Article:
BlogHer Unplugged

I never bring my laptop to BlogHer. I tried it one year and I only time I opened the bag it was in was when I had to do the walk of shame through airport security. Really, there isn't a more humiliating experience than the mad rush to find your bra shoes under the harsh florescent lights of morning TSA checkpoints and get the hell out of there before they drag you back for one more awkward full body scan.

That's part of what I love about going to BlogHer, the fact that I get to totally unplug for a weekend and just listen to all the bloggers I spend the rest of the year reading. The panels are always like a long slam poetry session for me, or a book on tape, or like my daughter must feel every night when I read her Frog and Toad Are Friends. Again. Because there isn't one other damn book in the world to read before bed.

Frog and Toad are quickly becoming not my friend. That's all I'm saying.

However, I am not one to ever easily be satisfied and that explains why I weigh 50 pounds more than I did 4 years ago is why, when my friend Rachel proposed staying in tents instead of New York hotel rooms, roasting hot dogs over a fire instead of bloggers over cocktails, I couldn't resist. Talk about pushing something to it's limits. It was like Fundamentalist BlogHer. I still got a blogger and I still got to learn something, but I got to take my unpluggedness to a whole new level.

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Four days, three nights, two bloggers, two husbands, five children, zero electrical outlets, five flashlights, one lantern and I don't even know how many albinoish-transparenty crabs that only come out once the sun goes down. Which, it turns out, I am not a fan of.

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I've never been camping before. My husband has, my sons have, Rachel and her family go all the time, but poor 3of3 and me had honestly not a clue what we were getting into. I was warned on Twitter that camping was evil and the devil and miserable and gross and it turns out, Twitter is a dirty liar. Because I love camping. I am currently trying to find a way to quit my job, home-school my kids and do nothing but camp all the way across North America.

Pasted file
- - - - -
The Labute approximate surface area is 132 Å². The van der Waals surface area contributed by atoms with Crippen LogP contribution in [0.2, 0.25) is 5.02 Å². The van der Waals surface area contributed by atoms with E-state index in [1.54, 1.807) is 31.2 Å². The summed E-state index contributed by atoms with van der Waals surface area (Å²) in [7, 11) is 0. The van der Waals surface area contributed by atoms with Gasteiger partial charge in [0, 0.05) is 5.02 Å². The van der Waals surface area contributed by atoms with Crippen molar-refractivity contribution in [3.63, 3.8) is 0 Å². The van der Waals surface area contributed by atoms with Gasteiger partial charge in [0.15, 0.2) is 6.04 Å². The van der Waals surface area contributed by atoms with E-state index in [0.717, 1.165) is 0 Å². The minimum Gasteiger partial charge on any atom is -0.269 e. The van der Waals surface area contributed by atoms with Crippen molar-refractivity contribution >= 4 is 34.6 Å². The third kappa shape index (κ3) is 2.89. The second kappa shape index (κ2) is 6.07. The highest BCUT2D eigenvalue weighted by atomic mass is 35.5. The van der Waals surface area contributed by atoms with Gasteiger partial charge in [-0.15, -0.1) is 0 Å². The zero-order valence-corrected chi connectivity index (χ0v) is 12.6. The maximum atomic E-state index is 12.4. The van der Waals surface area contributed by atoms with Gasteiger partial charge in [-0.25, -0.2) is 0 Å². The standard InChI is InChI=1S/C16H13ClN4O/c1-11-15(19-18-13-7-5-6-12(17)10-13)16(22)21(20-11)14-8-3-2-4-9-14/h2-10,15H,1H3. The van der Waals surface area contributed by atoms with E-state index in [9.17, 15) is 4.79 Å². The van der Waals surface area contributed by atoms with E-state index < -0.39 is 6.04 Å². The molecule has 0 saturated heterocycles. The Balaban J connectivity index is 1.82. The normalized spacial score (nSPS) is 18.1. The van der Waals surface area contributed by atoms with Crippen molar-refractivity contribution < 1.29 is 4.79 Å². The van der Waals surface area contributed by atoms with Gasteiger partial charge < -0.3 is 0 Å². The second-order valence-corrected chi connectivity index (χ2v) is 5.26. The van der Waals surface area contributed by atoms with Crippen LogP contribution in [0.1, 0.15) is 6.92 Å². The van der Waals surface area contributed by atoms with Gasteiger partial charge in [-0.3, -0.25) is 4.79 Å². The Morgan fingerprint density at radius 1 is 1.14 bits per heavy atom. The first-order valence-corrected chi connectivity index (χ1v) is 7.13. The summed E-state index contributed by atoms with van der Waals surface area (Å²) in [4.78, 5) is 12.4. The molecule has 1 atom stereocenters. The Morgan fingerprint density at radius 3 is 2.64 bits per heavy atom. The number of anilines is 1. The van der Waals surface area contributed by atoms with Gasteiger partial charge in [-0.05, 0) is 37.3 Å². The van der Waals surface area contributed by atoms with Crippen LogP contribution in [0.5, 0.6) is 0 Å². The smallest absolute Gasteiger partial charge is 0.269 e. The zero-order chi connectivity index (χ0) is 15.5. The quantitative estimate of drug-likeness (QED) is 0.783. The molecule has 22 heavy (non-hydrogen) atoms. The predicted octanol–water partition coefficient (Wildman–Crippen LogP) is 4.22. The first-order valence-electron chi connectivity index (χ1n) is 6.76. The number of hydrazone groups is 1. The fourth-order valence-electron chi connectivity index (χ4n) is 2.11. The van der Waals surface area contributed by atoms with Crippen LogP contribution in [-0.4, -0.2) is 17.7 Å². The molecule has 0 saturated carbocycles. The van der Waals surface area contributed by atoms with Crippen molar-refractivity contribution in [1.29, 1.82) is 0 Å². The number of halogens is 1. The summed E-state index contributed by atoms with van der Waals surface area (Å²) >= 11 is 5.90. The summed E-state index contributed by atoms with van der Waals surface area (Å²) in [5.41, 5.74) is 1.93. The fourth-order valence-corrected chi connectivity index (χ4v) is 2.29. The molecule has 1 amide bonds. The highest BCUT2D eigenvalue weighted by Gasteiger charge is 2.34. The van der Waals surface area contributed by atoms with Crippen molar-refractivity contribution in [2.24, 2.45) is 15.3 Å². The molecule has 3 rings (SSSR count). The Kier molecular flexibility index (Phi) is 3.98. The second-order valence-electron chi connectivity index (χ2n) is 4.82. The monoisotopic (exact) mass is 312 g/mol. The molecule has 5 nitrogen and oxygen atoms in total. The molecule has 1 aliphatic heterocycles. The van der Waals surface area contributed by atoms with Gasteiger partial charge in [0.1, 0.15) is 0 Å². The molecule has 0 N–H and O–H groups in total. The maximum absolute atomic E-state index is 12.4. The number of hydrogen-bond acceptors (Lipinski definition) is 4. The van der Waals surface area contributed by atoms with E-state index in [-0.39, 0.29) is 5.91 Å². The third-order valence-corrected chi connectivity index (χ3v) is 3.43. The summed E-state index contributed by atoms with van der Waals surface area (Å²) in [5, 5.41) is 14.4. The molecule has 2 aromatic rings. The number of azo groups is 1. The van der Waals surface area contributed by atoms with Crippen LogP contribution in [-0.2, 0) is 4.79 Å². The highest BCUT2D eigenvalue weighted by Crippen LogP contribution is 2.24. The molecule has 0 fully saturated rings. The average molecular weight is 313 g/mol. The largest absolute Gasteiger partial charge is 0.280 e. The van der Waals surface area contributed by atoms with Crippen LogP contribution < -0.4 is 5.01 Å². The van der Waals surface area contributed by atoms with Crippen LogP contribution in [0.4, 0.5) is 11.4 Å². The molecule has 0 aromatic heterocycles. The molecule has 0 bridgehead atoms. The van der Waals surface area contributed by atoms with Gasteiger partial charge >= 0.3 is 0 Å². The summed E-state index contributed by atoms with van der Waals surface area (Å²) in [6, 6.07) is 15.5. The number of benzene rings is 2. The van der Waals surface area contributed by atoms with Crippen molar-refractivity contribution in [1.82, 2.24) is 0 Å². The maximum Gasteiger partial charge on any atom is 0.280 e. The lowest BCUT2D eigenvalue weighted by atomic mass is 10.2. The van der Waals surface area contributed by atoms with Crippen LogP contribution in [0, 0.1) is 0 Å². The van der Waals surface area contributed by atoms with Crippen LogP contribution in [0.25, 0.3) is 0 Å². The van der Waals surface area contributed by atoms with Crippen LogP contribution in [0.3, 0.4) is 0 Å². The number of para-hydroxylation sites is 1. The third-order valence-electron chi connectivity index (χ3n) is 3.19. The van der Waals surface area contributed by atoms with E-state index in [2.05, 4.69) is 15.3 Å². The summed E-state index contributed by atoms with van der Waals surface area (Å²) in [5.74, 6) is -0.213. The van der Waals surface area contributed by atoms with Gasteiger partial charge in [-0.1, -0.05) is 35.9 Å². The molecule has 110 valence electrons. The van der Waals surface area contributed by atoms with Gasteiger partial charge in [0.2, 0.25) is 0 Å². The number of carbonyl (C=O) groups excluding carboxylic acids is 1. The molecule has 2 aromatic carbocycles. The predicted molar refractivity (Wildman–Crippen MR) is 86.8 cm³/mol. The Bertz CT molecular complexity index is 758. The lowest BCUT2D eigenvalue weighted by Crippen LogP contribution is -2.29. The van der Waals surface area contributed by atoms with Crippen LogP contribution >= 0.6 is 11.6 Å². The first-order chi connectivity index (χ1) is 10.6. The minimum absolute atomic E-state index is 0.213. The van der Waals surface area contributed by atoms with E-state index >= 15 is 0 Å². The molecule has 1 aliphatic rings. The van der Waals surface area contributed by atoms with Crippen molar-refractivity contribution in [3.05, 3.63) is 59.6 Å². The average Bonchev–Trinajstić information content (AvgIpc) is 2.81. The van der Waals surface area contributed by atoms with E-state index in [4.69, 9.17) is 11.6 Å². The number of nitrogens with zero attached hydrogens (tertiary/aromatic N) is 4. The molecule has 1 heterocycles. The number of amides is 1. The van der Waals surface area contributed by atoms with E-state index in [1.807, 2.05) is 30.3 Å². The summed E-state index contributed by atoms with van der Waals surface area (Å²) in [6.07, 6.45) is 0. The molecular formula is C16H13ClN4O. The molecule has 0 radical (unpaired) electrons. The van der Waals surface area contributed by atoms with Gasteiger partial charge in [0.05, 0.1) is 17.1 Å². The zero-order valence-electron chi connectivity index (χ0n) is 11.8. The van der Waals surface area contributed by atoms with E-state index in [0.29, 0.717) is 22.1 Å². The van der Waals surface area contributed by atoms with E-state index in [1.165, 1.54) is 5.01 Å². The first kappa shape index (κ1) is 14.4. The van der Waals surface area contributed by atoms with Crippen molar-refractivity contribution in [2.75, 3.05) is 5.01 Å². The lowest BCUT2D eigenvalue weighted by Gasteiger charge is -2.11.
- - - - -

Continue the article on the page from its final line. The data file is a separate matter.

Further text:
It really wasn't all that much different from BlogHer, to be honest. We had panels, like the very popular "How to Get Day Drunk Like It's Your Birthday" opening keynote.

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We attended the "How to Look Classically Graceful Under Tidal Pressure" break-out session.

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There was the "Teach a Man to Fish" session, which is very useful if he wants to eat fish sticks for the rest of his life.

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Every CampHer attendee received free pedicures and full body sea-salt and sand scrubs, courtesy of the Gulf Of Mexico.

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Our beach front, five-wind-rating-stars accommodations afforded us all the privacy we wanted, to be able to change swimsuits and pretend like no one else on the beach could see us flapping everything our momma gave us out in the wind. Pretend being the operative word in that sentence. Lying to yourself is an important life skill that is best perfected in the wild.

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Rachel and I got up early, before the kids and the crabs and the world and God, to participate in the Photo Stumble-Out-Of-Our-Tents. Which really was my favorite part. Especially when she didn't know I was behind her.

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And just like you'd come to expect from any good blog conference, there was the exclusive, invite-only high class, black tie party. Or, you know, Cheesburgcampher. {Photos stolen with begrudging consent from Southern Fairytale's FlickR}


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We came home with lots of sand swag in shiny pink coochies bags, but we came home with so much more than just sunburn on our shoulders (which doesn't make anyone happy, really), rotting sand-dollars in our purses and sand in our holiest of holies.

What we came home with is the understanding of the importance of really listening. Not just hearing, listening. We hear (or read, whatever) so much every single second of every single day...all of us, kids to grown-ups, and in the constant drone of internet and tv and friend and traffic and office noises we, more often than I think is proper to admit, forget to pick something, anything, to listen to. To feel. To taste. To learn.

But when you have nothing but sunrise and sunset to keep the pace of your days, when forward momentum halts and time becomes nothing more than a construct you can choose to ignore, when you have little but the roar of waves and the flutter of feet across the sand to occupy your thoughts, you are maybe a little better able to listen to what your heart is saying.

And it's probably saying that it's time to glow, or dance, or sit, or peek.

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Or that there is no appliance in this world as beautiful as the one that makes a memory.

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Or that no toy in the world will ever be as fun to play with as your daddy.

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Or that maybe, just maybe, spending a few nights under an unadulterated night sky, suffocating under the weight of the moon and the stars and the galactic dust, and being reminded of exactly how small you really are is the simplest gift you could ever give to yourself.

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